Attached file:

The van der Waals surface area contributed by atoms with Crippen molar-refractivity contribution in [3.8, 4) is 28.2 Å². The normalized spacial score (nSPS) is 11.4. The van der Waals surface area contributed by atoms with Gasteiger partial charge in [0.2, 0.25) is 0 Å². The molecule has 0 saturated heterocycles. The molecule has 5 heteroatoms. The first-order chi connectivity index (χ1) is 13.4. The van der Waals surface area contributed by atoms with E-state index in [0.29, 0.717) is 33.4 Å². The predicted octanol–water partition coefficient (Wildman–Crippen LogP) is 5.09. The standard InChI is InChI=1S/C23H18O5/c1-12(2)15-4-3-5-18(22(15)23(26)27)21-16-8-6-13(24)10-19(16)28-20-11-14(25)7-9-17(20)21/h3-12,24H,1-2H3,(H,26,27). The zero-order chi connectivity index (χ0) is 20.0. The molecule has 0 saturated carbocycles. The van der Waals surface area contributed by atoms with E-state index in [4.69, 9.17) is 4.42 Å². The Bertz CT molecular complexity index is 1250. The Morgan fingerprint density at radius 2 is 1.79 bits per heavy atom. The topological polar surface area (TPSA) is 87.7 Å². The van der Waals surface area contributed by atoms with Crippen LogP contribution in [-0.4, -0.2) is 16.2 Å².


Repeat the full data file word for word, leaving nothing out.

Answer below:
The van der Waals surface area contributed by atoms with Crippen molar-refractivity contribution in [3.8, 4) is 28.2 Å². The normalized spacial score (nSPS) is 11.4. The van der Waals surface area contributed by atoms with Gasteiger partial charge in [0.2, 0.25) is 0 Å². The molecule has 0 saturated heterocycles. The molecule has 5 heteroatoms. The first-order chi connectivity index (χ1) is 13.4. The van der Waals surface area contributed by atoms with E-state index in [0.29, 0.717) is 33.4 Å². The predicted octanol–water partition coefficient (Wildman–Crippen LogP) is 5.09. The standard InChI is InChI=1S/C23H18O5/c1-12(2)15-4-3-5-18(22(15)23(26)27)21-16-8-6-13(24)10-19(16)28-20-11-14(25)7-9-17(20)21/h3-12,24H,1-2H3,(H,26,27). The zero-order chi connectivity index (χ0) is 20.0. The molecule has 0 saturated carbocycles. The van der Waals surface area contributed by atoms with E-state index in [4.69, 9.17) is 4.42 Å². The Bertz CT molecular complexity index is 1250. The Morgan fingerprint density at radius 2 is 1.79 bits per heavy atom. The topological polar surface area (TPSA) is 87.7 Å². The van der Waals surface area contributed by atoms with Crippen LogP contribution in [-0.4, -0.2) is 16.2 Å².